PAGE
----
20th Century Fox Sets Release Dates for Four ‘Avatar’ Sequels Between 2020 & 2025
For quite some time, I’ve been relatively certain that all this talk of James Cameron making not one or two or three but four Avatar sequels was complete and total hogwash. How could you do it? Cameron clearly has an ego, so I understand why he would talk about such lunacy, but there’s no way audiences are going to keep coming back for four more servings of blue, self-glorifying nonsense. It just can’t happen.
Well, it is. At least that’s what it seems from the announcement today that 20th Century Fox has dated releases for all four sequels, starting in 2020 and ending in 2025, eight years from now. The biggest gap between the films will be between the third volume in 2021 and the fourth volume in 2024. Here are all four official release dates via The Playlist:
Avatar 2: December 18, 2020
Avatar 3: December 17, 2021
Avatar 4: December 20, 2024
Avatar 5: December 19, 2025
Considering the ninth Star Wars film in the Skywalker saga will be coming out in 2019, this gives Cameron some open room to build the franchise back up after such a long time away. There will, of course, still be Marvel and DC to contend with but in terms of big-label sci-fi franchises, Avatar will likely have an open marketplace, even more so if the fourth Star Trek film of the new franchise is a ways off.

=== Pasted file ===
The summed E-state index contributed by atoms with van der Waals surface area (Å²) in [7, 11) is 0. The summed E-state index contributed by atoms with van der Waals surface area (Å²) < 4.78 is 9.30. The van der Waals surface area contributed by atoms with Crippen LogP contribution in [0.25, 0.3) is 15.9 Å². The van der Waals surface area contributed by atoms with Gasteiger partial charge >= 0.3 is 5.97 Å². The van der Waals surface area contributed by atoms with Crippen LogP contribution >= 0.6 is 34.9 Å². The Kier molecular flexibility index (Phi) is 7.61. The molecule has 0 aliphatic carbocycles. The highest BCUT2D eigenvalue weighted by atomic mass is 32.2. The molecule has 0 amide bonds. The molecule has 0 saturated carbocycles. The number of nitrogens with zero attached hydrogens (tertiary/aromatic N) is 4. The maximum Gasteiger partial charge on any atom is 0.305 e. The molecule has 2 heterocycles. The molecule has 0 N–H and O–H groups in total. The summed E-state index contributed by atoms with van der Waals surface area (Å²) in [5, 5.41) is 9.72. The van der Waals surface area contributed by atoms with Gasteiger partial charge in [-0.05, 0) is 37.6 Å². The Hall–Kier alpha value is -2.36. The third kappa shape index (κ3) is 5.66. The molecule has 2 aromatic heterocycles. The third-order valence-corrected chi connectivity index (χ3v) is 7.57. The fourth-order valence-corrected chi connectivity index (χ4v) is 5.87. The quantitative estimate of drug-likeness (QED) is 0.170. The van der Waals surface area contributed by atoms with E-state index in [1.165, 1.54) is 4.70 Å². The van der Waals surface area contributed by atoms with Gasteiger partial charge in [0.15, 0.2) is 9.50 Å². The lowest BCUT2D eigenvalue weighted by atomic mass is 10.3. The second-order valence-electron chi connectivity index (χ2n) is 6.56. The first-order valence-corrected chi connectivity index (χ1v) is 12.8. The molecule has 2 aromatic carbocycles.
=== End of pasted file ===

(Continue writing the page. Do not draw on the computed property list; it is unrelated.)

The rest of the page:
Still, Cameron will have a few major problems awaiting him with the release of these movies. First of all, if he’s the main writer on these, we already have a near-fatal issue. The reason people made fun of Avatar so much, despite its groundbreaking success at the box office, was because of its script; its technical and visual bonafides are rarely seriously criticized because Cameron succeeds in building a involving, visionary world almost every time he gets behind the camera. When he writes, however, his clearly passionate political beliefs are presented with no great challenges or thoughtfulness, coming off as wildly self-righteous. Such things can grow off-putting awfully quick.
So, Avatar 2 will have to be a particularly big show of filmmaking might for Cameron and he will have to secure the international audiences as well. If China doesn’t like (or get to see) Avatar 2, for whatever reason, the financials on this would be immediately shot to hell. It’s a tremendous risk for everyone involved but Cameron is that director who is driven by such feelings, perhaps more than any other director currently working. If he can lay it all on the line with these movies, his reputation as one of the great visionaries of popular movie-making will be reinforced. We’ll know better where he stands in three years.